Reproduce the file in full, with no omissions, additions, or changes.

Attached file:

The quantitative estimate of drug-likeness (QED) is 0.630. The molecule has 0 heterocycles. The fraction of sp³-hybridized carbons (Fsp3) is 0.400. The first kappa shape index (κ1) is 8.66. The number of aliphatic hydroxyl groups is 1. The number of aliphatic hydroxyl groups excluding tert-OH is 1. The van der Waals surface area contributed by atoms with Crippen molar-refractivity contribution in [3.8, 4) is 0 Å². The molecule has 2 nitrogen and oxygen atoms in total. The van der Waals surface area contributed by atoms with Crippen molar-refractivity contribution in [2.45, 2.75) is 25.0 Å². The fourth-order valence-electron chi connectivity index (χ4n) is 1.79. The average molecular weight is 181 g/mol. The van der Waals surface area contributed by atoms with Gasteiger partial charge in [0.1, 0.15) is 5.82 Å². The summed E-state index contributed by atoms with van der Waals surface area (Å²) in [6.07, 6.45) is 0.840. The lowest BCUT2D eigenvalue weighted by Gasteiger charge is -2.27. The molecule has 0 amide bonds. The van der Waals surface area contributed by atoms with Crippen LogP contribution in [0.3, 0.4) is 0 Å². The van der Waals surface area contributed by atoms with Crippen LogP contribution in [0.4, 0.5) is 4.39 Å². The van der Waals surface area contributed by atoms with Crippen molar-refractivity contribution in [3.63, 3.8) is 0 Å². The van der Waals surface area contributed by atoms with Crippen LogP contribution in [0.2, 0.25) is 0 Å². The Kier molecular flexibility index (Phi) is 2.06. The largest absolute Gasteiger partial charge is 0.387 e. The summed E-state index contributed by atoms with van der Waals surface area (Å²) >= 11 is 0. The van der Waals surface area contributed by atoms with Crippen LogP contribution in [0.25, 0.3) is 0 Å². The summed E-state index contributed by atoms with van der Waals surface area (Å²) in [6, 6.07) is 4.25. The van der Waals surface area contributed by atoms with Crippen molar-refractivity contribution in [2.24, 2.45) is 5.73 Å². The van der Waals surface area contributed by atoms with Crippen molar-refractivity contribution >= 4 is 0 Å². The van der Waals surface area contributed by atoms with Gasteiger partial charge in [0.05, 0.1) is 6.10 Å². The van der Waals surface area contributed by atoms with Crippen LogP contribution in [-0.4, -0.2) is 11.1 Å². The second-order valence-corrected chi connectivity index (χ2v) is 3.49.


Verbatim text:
The quantitative estimate of drug-likeness (QED) is 0.630. The molecule has 0 heterocycles. The fraction of sp³-hybridized carbons (Fsp3) is 0.400. The first kappa shape index (κ1) is 8.66. The number of aliphatic hydroxyl groups is 1. The number of aliphatic hydroxyl groups excluding tert-OH is 1. The van der Waals surface area contributed by atoms with Crippen molar-refractivity contribution in [3.8, 4) is 0 Å². The molecule has 2 nitrogen and oxygen atoms in total. The van der Waals surface area contributed by atoms with Crippen molar-refractivity contribution in [2.45, 2.75) is 25.0 Å². The fourth-order valence-electron chi connectivity index (χ4n) is 1.79. The average molecular weight is 181 g/mol. The van der Waals surface area contributed by atoms with Gasteiger partial charge in [0.1, 0.15) is 5.82 Å². The summed E-state index contributed by atoms with van der Waals surface area (Å²) in [6.07, 6.45) is 0.840. The lowest BCUT2D eigenvalue weighted by Gasteiger charge is -2.27. The molecule has 0 amide bonds. The van der Waals surface area contributed by atoms with Crippen LogP contribution in [0.3, 0.4) is 0 Å². The van der Waals surface area contributed by atoms with Crippen LogP contribution in [0.4, 0.5) is 4.39 Å². The van der Waals surface area contributed by atoms with Crippen molar-refractivity contribution in [3.63, 3.8) is 0 Å². The van der Waals surface area contributed by atoms with Crippen LogP contribution in [0.2, 0.25) is 0 Å². The Kier molecular flexibility index (Phi) is 2.06. The largest absolute Gasteiger partial charge is 0.387 e. The summed E-state index contributed by atoms with van der Waals surface area (Å²) >= 11 is 0. The van der Waals surface area contributed by atoms with Crippen LogP contribution in [0.25, 0.3) is 0 Å². The summed E-state index contributed by atoms with van der Waals surface area (Å²) in [6, 6.07) is 4.25. The van der Waals surface area contributed by atoms with Crippen molar-refractivity contribution in [2.24, 2.45) is 5.73 Å². The van der Waals surface area contributed by atoms with Crippen molar-refractivity contribution >= 4 is 0 Å². The van der Waals surface area contributed by atoms with Gasteiger partial charge in [0.05, 0.1) is 6.10 Å². The van der Waals surface area contributed by atoms with Crippen LogP contribution in [-0.4, -0.2) is 11.1 Å². The second-order valence-corrected chi connectivity index (χ2v) is 3.49.